Saturday, 8 June 2019

Against the glorification of weaponry

I reread Iain M. Banks’ marvellous Excession recently and one paragraph really jumped out at me. The warship Attitude Adjuster is musing on its own nature and shortcomings and it turns into a very elegant argument for the moral argument against the glorification of weaponry.

Geek culture has a tendency to admire the coolness of many weapons, both real and imaginary. We tend to look at an F-15 fighter and just admire it from an aesthetic point of view. We lovingly describe the high-tech weapons in our SF, and go into detail amongst the swords and other medieval weapons in our fantasy. (And, of course, who amongst us hasn’t been known to make lightsaber noises with a stick?). But when it comes down to it, these are instruments designed for no other reason than to kill and maim. And Banksy absolutely nails it:

It was a warship, after all. It was built, designed to glory in destruction, when it was considered appropriate. It found, as it was rightly and properly supposed to, an awful beauty in both the weaponry of war and the violence and devastation which that weaponry was capable of inflicting, and yet it knew that attractiveness stemmed from a kind of insecurity, a sort of childishness. It could see that – by some criteria – a warship, just by the perfectly articulated purity of its purpose, was the most beautiful single artifact the Culture was capable of producing, and at the same time understand the paucity of moral vision such a judgement implied. To fully appreciate the beauty of a weapon was to admit to a kind of shortsightedness close to blindness, to confess to a sort of stupidity. The weapon was not itself; nothing was solely itself. The weapon, like anything else, could only finally be judged by the effect it had on others, by the consequences it produced in some outside context, by its place in the rest of the universe. By this measure the love, or just the appreciation, of weapons was a kind of tragedy.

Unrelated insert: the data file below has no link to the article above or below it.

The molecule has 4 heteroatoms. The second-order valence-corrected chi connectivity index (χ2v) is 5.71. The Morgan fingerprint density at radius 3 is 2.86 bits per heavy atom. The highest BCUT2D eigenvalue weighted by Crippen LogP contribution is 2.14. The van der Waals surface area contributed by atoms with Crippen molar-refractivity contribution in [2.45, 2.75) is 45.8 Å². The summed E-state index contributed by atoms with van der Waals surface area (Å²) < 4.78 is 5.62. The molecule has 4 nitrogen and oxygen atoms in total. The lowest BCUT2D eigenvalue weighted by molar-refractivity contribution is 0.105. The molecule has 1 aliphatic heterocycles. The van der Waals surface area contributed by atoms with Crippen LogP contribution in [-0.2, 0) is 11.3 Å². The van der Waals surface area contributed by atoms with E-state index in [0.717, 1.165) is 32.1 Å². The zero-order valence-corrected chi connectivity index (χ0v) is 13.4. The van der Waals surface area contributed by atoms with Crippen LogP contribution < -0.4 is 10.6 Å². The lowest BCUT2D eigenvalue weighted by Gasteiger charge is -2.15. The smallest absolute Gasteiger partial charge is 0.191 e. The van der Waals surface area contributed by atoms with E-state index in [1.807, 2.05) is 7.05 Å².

Iain M. Banks — Excession

I think the money quote here is: The weapon was not itself; nothing was solely itself. The weapon, like anything else, could only finally be judged by the effect it had on others. This is why I feel slightly uneasy as I look over tech stats for some cool piece of kit, or get caught up in the descriptions of really cool space battles. All this technology has to, in the end, be judged by the effect it has on others.

Sunday, 9 January 2011

The meaningfulness of life

I’ve just finished reading this arc from the lovely and excellent Dresden Codak webcomic and it got me thinking.  The short version is that in the far future, the remnants of humanity live in a virtual paradise created for them by an AI that they no longer understand.  A group of these humans rebel because they are no longer relevant and their lives have no meaning, and war is inevitable.

Thinking of this, and all the other SF that has riffed off the same sort of idea, I find myself wondering how I would react if my life was completely irrelevant.  The thing is that I’m already an atheist and broadly believe that life has no meaning except that which we give it.  So to me, I don’t feel that there’s anything special about my being alive or that my life has any “higher purpose” (not that I want it to stop any time soon, mind you), so I’m half way there already.  If we create a new, artificial life form that is better than us, then I think I’ll be happy (so long as it doesn’t turn on us in a Terminator-esque rampage to destroy humanity) and not be dissatisfied with my life.  If our greatest achievement is in passing on the torch of intelligence then that’s wonderful!  I’ll retire to my virtual paradise a happy man, knowing that we have created something greater than ourselves.

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